Two important and unexpected political outcomes encouraged the proliferation of academic interest on the possible impact of misinformation after 2016: the US Presidential Elections and the Brexit Referendum. One of the main drivers of problematic information sharing on social media is confirmation bias i.e. the individuals’ tendency to select only information consistent with their vision of the world. Some people choose their personal truth or rely on their own authorities, preferring to hold on inaccurate beliefs. Consequently, people may keep on sharing problematic information even if it is known as false as they “care more about the point of view being advocated than the legitimacy of the content”. Information Technology and computer science research subsequently proposed new techniques to automatically detect misinformation on social media. Since fake news, as we today define it, started targeting politicians and political organizations, marketing interest in the phenomenon came later when some multinational companies faced a boycott wave after falling victims of fake news.

To date, few marketing studies focus on the negative effect of social media misinformation on brands. Recent research evaluated the possible consequences of fake news on brands, proposing different response strategies for companies. Some authors suggest the need to provide tools to improve fact-checking, assuming that individuals might change their mind when confronted with the evidence of facts. Other scholars focus on possible cues that support sharing behaviour, like media trust, self-efficacy, amount and convergence of the information available. In the attempt to determine the effect of coupling fake news to a brand ad, Scholars supported that deception detection self-perceived efficacy does not affect the formation of attitudes toward the brand.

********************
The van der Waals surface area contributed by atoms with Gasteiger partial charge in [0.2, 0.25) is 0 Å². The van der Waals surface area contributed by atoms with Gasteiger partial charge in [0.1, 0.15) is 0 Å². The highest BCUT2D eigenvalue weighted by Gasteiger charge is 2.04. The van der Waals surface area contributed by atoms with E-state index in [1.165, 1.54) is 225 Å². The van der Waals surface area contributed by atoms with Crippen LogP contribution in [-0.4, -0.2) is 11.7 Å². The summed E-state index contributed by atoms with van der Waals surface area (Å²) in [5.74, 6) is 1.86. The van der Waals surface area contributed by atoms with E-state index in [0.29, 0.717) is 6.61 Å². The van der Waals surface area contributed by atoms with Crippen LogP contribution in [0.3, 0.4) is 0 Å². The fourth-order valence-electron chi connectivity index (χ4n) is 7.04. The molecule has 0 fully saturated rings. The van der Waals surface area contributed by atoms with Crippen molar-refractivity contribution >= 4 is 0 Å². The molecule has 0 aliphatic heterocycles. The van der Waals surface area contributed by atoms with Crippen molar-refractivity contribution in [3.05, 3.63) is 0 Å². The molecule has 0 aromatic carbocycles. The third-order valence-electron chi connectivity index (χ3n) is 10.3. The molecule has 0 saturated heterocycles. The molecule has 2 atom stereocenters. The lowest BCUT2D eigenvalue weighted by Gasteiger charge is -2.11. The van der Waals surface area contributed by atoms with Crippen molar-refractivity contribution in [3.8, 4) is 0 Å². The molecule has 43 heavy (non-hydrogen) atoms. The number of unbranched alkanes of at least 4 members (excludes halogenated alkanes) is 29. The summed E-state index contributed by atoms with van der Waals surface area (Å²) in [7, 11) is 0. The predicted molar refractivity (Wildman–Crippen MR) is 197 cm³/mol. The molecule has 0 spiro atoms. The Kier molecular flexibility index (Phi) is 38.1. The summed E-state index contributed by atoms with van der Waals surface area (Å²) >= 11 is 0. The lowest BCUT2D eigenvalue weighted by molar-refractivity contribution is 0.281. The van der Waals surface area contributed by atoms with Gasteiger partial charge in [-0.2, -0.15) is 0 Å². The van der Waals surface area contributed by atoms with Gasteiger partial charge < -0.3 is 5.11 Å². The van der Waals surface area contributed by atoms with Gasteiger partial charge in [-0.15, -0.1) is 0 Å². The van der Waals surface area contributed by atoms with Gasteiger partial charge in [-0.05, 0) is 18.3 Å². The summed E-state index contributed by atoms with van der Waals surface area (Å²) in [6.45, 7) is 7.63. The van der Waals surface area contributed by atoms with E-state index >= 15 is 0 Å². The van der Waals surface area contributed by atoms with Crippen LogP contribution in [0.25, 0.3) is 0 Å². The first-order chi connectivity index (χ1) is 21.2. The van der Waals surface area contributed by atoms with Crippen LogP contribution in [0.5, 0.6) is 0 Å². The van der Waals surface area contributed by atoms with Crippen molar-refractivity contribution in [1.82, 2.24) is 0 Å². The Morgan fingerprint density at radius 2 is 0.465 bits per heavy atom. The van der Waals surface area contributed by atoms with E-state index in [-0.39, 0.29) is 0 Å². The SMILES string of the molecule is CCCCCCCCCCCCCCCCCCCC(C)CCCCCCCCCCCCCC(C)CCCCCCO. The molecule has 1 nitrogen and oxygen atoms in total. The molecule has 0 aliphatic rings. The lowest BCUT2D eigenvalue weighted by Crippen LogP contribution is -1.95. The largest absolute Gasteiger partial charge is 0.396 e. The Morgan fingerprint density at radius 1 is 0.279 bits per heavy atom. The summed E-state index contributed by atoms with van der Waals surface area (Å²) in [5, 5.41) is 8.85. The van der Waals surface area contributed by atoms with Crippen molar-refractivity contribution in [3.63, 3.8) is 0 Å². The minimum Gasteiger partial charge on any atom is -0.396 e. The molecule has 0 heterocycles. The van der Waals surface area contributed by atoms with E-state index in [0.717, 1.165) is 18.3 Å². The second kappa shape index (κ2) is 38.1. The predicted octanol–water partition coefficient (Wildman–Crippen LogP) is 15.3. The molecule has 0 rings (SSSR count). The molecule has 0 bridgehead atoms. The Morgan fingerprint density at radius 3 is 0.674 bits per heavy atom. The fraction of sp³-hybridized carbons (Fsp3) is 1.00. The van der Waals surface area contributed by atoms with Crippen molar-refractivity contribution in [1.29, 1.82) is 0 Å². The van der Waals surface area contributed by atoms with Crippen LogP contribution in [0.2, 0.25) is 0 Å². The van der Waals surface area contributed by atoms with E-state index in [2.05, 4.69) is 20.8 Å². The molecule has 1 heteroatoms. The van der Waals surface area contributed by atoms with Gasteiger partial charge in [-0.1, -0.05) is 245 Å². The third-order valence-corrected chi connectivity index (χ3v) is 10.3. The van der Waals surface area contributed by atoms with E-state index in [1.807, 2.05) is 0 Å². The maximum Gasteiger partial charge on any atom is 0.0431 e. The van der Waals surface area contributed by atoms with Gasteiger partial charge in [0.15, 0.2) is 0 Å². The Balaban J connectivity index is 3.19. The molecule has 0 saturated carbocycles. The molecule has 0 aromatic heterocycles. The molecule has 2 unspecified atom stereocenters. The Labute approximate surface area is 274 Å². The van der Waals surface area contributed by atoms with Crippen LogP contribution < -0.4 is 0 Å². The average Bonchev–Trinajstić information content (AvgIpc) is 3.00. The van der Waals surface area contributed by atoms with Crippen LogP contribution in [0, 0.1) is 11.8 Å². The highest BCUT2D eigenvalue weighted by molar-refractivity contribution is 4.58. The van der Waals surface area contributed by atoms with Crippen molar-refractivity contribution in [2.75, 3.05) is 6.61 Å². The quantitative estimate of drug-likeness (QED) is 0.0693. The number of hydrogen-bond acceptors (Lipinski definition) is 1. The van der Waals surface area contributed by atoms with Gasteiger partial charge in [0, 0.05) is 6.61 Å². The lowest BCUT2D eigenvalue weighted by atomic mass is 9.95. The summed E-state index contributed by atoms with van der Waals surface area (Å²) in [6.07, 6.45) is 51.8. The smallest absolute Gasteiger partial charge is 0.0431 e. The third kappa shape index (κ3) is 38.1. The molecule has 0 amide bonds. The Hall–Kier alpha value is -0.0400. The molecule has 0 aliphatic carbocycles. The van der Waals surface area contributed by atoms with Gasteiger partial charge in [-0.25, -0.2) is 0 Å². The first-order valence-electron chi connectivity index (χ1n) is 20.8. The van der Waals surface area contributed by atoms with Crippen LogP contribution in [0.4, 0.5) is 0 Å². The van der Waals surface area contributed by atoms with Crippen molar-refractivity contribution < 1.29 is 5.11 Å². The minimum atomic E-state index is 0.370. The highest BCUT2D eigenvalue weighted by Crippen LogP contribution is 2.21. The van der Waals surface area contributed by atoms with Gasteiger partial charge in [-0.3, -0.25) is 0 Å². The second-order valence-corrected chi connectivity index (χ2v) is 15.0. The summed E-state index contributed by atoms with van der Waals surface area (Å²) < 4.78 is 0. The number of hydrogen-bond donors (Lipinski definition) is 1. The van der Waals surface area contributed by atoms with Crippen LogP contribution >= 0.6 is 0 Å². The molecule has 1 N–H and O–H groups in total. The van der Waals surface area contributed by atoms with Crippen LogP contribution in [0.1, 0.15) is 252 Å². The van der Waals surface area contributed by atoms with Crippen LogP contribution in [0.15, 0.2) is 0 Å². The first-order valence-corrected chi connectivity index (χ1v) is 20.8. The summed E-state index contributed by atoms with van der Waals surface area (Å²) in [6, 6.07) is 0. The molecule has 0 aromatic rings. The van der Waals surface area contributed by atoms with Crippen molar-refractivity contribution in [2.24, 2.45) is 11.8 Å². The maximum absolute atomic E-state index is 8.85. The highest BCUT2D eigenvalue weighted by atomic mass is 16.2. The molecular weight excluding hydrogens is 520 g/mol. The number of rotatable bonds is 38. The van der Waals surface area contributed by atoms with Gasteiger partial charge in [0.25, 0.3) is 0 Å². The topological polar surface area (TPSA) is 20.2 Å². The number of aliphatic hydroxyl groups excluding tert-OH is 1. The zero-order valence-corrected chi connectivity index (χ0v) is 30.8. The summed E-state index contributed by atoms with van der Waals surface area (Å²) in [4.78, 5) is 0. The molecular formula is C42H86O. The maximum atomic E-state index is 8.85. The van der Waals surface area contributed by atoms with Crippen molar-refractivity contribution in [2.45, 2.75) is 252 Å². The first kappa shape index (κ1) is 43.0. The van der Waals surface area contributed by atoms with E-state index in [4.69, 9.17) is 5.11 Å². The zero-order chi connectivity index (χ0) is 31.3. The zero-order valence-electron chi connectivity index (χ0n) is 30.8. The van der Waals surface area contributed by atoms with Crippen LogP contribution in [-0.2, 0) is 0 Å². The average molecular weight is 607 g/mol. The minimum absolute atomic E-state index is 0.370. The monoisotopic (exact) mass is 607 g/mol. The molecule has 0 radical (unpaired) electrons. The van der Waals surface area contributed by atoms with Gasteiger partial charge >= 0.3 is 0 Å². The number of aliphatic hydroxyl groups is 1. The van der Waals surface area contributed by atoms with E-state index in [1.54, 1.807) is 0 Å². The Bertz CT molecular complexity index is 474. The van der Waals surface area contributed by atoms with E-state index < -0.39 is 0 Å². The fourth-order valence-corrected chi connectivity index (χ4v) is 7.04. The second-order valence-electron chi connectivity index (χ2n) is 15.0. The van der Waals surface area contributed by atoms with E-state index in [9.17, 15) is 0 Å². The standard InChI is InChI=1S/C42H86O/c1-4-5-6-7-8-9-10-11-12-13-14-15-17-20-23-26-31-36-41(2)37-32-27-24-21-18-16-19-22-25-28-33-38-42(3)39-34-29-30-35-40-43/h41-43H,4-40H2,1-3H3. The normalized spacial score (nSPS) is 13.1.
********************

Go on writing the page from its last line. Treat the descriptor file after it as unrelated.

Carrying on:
New forms of misleading contents have started spreading on social media, potentially more dangerous than other forms of problematic information. They are called “cheap fake” and “deep fake”. Cheap fakes employ a simple “selective editing” technique to change videos in ways that they do not show what really happened. Deep fakes, instead, use artificial intelligence to create entirely fictional videos, images or audio. To date, these new techniques are utilized predominantly in politics, to discredit politicians or political organizations. What is the level of individuals’ susceptibility to these new techniques? And, what are the effects in term of attitudes and behaviour?

Finally, it is inevitable to mention the opportunity for research in the wake of the Coronavirus emergency. Unfortunately, COVID-19 has triggered a massive spreading of disinformation. For example, fake news linking the spread of the virus to the development of 5G technology caused the vandalization of many cell phones masts in the UK, physical attacks to telecoms engineers, and threatened the reputation of specific mobile communications (e.g. Vodafone) or technology (e.g. Huawei) companies. Many conspiracy theories – that centre around the virus as a bioweapon created in Wuhan – are creating a climate of distrust where the public is treating official sources of information with growing scepticism. For this reason, traditional media outlets are now facing severe problems of brand reputation, especially for what concerns the trustworthiness and credibility dimensions. Unlike previous outbreaks, the spreading of disinformation about COVID-19 has been dramatically amplified by social media to the extent that “We’re not just fighting an epidemic; we’re fighting an infodemic”, said World Health Organization (WHO) Director Dr. Tedros Ghebreyesus. Social media platforms, as well as Google and the WHO, have taken actions to fight the infodemic, intensifying collaborations with fact-checking organizations and promoting the sharing of reliable health information from acknowledged experts in an attempt to alleviate the risk of a strong negative impact on people’s trust in scientific data. However, given the overwhelming amount of information that flows in digital environments, and the fast “rise and decline” rates of trend topics on social media timelines, the empowerment of fact-checking organizations might be not sufficient. Accordingly, social media platforms, traditional media and institutions should adopt a more “human-focussed” approach, by instilling in people the necessity of spending more time and cognitive efforts confronting various legitimate sources before accepting information as true.